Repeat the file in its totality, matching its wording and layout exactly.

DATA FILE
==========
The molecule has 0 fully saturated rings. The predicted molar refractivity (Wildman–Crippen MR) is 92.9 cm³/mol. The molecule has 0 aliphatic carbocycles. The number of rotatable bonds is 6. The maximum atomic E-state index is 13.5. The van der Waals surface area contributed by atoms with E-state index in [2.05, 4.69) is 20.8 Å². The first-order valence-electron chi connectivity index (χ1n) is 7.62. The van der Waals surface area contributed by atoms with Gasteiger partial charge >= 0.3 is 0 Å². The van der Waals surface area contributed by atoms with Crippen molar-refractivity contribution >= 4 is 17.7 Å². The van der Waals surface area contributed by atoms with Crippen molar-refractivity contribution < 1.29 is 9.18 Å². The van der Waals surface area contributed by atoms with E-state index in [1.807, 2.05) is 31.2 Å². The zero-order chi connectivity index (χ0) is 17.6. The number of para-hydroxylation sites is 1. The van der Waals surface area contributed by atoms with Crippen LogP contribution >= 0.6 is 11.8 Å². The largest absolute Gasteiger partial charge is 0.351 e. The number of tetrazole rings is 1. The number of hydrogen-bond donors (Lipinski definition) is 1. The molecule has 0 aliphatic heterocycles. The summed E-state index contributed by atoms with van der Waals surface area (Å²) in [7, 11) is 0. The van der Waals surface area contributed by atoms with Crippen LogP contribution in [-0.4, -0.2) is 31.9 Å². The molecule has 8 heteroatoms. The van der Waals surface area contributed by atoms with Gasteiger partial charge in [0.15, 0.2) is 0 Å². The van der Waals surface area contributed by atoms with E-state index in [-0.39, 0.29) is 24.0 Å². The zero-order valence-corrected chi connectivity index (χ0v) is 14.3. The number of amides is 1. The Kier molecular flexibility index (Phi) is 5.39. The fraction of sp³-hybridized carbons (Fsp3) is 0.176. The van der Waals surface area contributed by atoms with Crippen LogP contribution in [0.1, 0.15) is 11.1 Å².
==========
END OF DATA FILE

The molecule has 0 fully saturated rings. The predicted molar refractivity (Wildman–Crippen MR) is 92.9 cm³/mol. The molecule has 0 aliphatic carbocycles. The number of rotatable bonds is 6. The maximum atomic E-state index is 13.5. The van der Waals surface area contributed by atoms with E-state index in [2.05, 4.69) is 20.8 Å². The first-order valence-electron chi connectivity index (χ1n) is 7.62. The van der Waals surface area contributed by atoms with Gasteiger partial charge >= 0.3 is 0 Å². The van der Waals surface area contributed by atoms with Crippen molar-refractivity contribution >= 4 is 17.7 Å². The van der Waals surface area contributed by atoms with Crippen molar-refractivity contribution < 1.29 is 9.18 Å². The van der Waals surface area contributed by atoms with E-state index in [1.807, 2.05) is 31.2 Å². The zero-order chi connectivity index (χ0) is 17.6. The number of para-hydroxylation sites is 1. The van der Waals surface area contributed by atoms with Crippen LogP contribution >= 0.6 is 11.8 Å². The largest absolute Gasteiger partial charge is 0.351 e. The number of tetrazole rings is 1. The number of hydrogen-bond donors (Lipinski definition) is 1. The molecule has 0 aliphatic heterocycles. The summed E-state index contributed by atoms with van der Waals surface area (Å²) in [7, 11) is 0. The van der Waals surface area contributed by atoms with Crippen LogP contribution in [-0.4, -0.2) is 31.9 Å². The molecule has 8 heteroatoms. The van der Waals surface area contributed by atoms with Gasteiger partial charge in [0.15, 0.2) is 0 Å². The van der Waals surface area contributed by atoms with E-state index in [-0.39, 0.29) is 24.0 Å². The zero-order valence-corrected chi connectivity index (χ0v) is 14.3. The number of amides is 1. The Kier molecular flexibility index (Phi) is 5.39. The fraction of sp³-hybridized carbons (Fsp3) is 0.176. The van der Waals surface area contributed by atoms with Crippen LogP contribution in [0.1, 0.15) is 11.1 Å².